In this post Robert Robb describes Jan Brewer in a way that aligns with my general (and uninformed) impression of her:
"There is a sense in which Brewer has proven her capacity to manage the office. After a very rough start, she shook up her staff last fall. After the highly experienced and competent Eileen Klein took over as chief of staff, the Brewer administration has marched smartly forward.
Brewer's tenacity got the sales tax increase to the ballot. Real budget cuts were enacted. The management of policy and politics has been in synch and remarkably sound, as the sharp turnaround in Brewer's political standing attests. Obviously standing up for the state against slanderous national criticism over SB 1070 turbocharged Brewer's comeback. But the turnaround was well underway before that."
Honestly, before 1070, I didn't have much of an issue with how she was running the state. And Robb's correct that she did tenaciously defend 1070, its just that this is an issue I strongly disagree with her on, and I felt her tenacity border-lined on unprofessionalism, which the beheading controversy is indicative of.
The budget was a mess and she made the best of a bad situation, and take a look at her resume, she has a deep and accomplished political career highlighted by this:
"In 1996, Brewer ran for chairman of the Maricopa County Board of Supervisors, defeating incumbent Ed King, and would serve for six years on the board. She inherited a debt of $165 million, and by the end of Brewer’s tenure in 2002, she left Maricopa County in one of the strongest financial positions of any county in the nation. Governing Magazine proclaimed the County as 'one of the two best managed large counties in the nation.'"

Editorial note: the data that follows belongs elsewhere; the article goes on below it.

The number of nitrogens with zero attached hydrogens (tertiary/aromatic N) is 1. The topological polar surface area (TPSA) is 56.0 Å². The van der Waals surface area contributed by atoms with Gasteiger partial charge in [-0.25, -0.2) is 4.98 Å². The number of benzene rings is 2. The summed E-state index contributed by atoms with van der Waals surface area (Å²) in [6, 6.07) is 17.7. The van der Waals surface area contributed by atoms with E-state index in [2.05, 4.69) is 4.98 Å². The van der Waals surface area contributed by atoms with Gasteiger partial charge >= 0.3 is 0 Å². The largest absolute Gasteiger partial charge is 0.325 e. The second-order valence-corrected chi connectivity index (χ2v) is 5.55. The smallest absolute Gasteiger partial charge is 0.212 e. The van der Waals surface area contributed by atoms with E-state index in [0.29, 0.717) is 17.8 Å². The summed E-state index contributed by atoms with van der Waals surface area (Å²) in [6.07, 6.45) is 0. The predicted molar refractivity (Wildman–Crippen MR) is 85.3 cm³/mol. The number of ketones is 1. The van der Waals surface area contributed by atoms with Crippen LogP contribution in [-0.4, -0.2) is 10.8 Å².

But this debate makes it clear, that she's horrible, horrible at public speaking, and a governor has to represent the state and sell ideas to the public.
"Nevertheless, public presentation is part of the governor's job and not a Brewer strong point, to put it mildly. Additionallly, Brewer's inability to master the details of policy raises the question of whether sound instincts are good enough given the difficulties facing the state. (Goddard, for example, was right and Brewer was wrong on the question of whether the state budget has been balanced.)"
Regarding Goddard, Robb has some smart suggestions for him:
"Based upon tonight's debate, Terry Goddard apparently believes the economy is his issue to ride. That's hard to believe. Jan Brewer isn't to blame for Arizona's economic problems. And neither Brewer nor Goddard is going to solve them. There are two arguments that might get Goddard back in the race: he will better protect education spending and he will check legislative excesses. These are believable claims and important to Arizona voters. At this point, anything else for Goddard is playing wiffle ball."
I agree. In the debate, Goddard's attacks on Brewer regarding the economy just didn't resonate with me. No way Brewer was to blame and I think most Arizona voters realize this. And Goddard's suggestions to fix the economy? Well he didn't have any in the debate probably because they just don't exist. Arizona's problems are deep and I don't care whose running this state, they just ain't going to be able to solve them.
But protecting education spending and putting a check on a state legislature that seems to be getting increasingly harsh and increasingly conservative is fundamentally why I'm voting for Terry Goddard.